The world of work is changing fast, and the only thing that’s certain is that the skills of tomorrow are different to those of today. Evidently, we will all need to adapt and learn quickly if we are to survive and thrive in the digital era. The competitive advantage and business impact will be driven by people empowered to be self-directed learners with a growth mindset and thirst for life-long learning.

 “The illiterate of the 21st century will not be those who cannot read and write, but those who cannot learn, unlearn and relearn.” Alvin Toffler

Staying relevant and future-fit coupled with high (and continually rising) end-user expectations make it likely you’re looking to trade up your enterprise learning platform, whether your end-users are your staff, partners, members or customers.

The challenge is with a plethora of learning platform vendors out there (each with impressively long lists of product features) and so much talk of the LXP vs the LMS, how do you choose?

This explores the key differences between a traditional Learning Management System (LMS) and a Learner Experience Platform (LXP), providing some guiding questions to help you differentiate which you might need. Or whether, in fact, you need both.

The traditional LMS

The traditional LMS has long been providing a multi-modal training management system, enabling administrators to track training and compliance. In the early days of the LMS it solved the problem of ad-hoc instructor-led training management being tracked on a multitude of cumbersome spreadsheets and facilitated the delivery of targeted SCORM courses at scale (replacing e-learning on CD-ROMS). In the 20-odd years since, the feature sets have evolved to include social learning and user generated content, certifications, the ability to design and route learners through learning pathways, e-commerce, mobile learning and more recently gamification.

But over the last couple of years, there’s been considerable disruption in the learning space with the arrival of the LXP. More traditional LMS vendors are inevitably following suit and the number of vendors offering an LXP product is rapidly growing. But what is it and how does it differ from the traditional LMS?

What problem does an LXP seek to solve?

In a nutshell an LXP addresses this need for us to learn, unlearn and relearn, to search for and surface the content we need quickly and at the point of need, and to engage us by delivering a consumer-grade personalised user experience akin to that of the apps we choose to use in our everyday lives (Netflix, Spotify, Facebook).

It is a paradigm shift from the compliance led delivery of learning to that of user-engagement led curation of self-directed learning.

What does an LXP do?

An LXP uses AI to personalise the learning experience to the user and the skills they need to develop. Some also integrate learning into the flow of work using chat bots to surface learning at the point of need. An LXP also enables people to log the informal learning they’ve been doing all along (that hasn’t been recorded on the LMS) – the videos watched, the articles read, the podcasts listened to etc. It acknowledges that our ability to learn at the point of need depends on access to bitesize content, such as YouTube, and it indexes this making it searchable and recommends it based on skills assessments and usage. An LXP scrapes and aggregates open content from the web using customised taxonomies to refine and constrain search results to ensure relevance and personalisation.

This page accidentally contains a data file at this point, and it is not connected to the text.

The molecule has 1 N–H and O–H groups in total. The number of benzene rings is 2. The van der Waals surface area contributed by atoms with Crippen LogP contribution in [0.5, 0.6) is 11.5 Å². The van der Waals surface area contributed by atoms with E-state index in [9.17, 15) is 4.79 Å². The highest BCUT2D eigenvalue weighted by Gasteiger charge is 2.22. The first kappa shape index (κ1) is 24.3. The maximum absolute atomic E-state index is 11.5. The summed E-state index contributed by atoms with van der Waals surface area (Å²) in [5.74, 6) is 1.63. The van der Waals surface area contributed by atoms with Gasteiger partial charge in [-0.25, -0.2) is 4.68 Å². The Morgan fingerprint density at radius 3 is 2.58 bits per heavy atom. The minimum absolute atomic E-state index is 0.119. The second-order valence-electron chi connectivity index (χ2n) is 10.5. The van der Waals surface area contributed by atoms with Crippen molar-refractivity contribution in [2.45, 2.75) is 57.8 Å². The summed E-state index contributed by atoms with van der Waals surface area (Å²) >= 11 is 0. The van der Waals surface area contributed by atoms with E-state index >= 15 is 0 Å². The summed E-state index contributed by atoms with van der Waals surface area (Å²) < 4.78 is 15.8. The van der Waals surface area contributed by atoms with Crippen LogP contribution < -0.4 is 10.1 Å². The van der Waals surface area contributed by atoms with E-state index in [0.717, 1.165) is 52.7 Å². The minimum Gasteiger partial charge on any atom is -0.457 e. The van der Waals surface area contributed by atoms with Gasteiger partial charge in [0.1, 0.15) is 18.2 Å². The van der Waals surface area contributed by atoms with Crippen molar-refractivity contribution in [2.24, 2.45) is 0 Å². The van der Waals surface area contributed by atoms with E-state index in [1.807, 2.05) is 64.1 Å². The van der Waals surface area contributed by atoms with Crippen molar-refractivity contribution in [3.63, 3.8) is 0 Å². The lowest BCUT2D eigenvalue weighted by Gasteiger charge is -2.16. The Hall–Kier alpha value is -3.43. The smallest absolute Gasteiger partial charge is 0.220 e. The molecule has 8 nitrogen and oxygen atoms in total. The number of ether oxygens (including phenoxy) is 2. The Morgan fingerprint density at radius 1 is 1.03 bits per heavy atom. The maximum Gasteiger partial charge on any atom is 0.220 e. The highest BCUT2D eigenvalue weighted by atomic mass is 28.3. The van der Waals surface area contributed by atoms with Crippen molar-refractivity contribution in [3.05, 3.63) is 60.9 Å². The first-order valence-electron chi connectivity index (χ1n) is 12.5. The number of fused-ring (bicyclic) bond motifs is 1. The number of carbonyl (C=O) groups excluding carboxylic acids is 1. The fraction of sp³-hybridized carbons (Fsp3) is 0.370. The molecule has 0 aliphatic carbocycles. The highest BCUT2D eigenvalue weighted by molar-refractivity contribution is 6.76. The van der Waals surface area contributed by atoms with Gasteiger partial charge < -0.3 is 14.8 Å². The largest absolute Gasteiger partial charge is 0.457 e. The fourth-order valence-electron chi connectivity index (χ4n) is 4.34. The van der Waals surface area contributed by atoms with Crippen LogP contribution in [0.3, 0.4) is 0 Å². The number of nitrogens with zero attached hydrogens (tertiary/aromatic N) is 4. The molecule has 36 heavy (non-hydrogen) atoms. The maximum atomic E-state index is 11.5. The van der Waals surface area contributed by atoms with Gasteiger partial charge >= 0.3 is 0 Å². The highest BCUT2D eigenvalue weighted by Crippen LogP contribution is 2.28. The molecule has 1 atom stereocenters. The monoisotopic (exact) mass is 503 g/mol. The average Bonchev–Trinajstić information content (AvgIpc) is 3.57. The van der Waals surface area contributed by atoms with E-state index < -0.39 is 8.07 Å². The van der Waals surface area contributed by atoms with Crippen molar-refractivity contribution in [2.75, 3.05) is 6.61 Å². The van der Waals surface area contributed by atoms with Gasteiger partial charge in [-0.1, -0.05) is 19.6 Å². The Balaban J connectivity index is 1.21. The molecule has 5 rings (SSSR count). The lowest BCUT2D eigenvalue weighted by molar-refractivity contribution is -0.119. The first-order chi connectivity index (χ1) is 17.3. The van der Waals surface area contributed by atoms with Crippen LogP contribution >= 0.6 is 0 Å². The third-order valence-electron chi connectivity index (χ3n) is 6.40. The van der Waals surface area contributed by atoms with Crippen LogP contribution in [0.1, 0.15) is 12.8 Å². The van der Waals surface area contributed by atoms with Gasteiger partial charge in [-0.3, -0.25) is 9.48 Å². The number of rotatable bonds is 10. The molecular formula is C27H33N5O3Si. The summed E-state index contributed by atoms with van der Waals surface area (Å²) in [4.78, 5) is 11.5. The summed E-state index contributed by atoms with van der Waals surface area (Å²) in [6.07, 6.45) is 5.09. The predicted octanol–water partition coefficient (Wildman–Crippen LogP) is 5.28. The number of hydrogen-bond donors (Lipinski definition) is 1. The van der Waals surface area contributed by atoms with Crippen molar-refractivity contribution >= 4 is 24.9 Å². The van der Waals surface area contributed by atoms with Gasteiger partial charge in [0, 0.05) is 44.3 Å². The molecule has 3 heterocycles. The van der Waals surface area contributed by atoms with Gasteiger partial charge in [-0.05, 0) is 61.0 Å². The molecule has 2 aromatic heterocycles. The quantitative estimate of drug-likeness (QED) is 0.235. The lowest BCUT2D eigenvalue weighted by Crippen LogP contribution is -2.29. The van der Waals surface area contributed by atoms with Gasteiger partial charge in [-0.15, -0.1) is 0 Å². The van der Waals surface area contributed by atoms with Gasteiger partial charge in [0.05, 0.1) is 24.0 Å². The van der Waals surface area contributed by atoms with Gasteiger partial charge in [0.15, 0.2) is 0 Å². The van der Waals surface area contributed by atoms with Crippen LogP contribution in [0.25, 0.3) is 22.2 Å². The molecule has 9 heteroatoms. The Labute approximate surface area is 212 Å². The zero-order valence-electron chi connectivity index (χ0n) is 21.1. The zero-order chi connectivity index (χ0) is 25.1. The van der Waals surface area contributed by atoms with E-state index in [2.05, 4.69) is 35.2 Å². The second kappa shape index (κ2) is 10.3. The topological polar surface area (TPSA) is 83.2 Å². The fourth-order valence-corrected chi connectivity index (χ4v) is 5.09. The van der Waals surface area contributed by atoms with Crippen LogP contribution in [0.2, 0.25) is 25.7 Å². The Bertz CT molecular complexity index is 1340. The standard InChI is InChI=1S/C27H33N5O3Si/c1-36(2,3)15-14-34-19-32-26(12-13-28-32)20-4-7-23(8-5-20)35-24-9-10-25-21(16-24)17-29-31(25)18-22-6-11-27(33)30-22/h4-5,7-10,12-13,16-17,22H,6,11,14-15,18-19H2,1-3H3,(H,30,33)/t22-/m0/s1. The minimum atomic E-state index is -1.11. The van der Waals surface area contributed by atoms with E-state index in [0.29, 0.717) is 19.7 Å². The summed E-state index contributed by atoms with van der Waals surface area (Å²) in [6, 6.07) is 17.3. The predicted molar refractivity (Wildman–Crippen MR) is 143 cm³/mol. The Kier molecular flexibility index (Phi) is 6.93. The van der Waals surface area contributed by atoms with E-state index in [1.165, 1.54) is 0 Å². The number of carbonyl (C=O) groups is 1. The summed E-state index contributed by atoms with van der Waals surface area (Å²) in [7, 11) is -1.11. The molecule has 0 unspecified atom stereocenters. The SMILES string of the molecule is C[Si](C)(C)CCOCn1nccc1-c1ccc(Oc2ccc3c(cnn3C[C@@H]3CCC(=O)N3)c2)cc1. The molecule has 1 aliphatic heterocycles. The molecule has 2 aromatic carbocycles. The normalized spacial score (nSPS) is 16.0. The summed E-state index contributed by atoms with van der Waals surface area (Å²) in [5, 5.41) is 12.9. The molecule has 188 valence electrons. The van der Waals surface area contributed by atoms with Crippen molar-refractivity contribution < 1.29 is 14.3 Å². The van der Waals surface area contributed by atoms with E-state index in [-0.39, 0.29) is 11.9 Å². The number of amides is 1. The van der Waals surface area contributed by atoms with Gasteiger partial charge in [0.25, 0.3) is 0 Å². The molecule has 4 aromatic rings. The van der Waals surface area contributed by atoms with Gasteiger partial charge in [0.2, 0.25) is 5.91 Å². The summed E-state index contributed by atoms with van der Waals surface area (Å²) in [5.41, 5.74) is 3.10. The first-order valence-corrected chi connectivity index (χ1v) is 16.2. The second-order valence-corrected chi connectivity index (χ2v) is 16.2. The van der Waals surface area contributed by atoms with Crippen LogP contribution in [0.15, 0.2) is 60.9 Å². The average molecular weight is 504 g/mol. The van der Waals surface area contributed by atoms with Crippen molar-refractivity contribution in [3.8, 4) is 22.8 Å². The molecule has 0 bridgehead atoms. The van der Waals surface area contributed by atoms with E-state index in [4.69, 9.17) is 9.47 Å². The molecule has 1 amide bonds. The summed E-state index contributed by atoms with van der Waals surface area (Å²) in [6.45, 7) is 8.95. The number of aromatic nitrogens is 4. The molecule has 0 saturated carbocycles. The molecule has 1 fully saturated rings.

Most importantly an LXP has a consumer grade interface and is a place where people choose to go for self-directed learning.

At the heart of the LXP is the notion of skill assessments, self-directed learning, curation of content from an abundance of sources and the ability for people to record all the learning that they’re doing every day that doesn’t get recorded in the LMS.

The LXP vs the LMS

Figure 1, The LXP vs the LMS

Figure 1, The LXP vs the LMS

A traditional LMS (depicted on the right) is typically admin-driven, offering all the standard functionality you would expect such as the ability to manage users, manage learning assets, create and assign learning pathways comprised of different learning assets (e-learning, webinars, instructor-led training or ILT, videos etc), and report on interaction and usage. A traditional LMS has been built with a ‘training management first’ approach, prioritising multi-mode training management and reporting for administrators.

Conversely an LXP, or modern LMS incorporating LXP functionality (depicted on the left) is user-driven and ‘mobile first’, prioritising a consumer grade user experience through Netflix style carousels of content targeted, personalised and recommended to users based on previous learning choices and their skill development requirements, providing offline access to all content from a white labelled mobile app.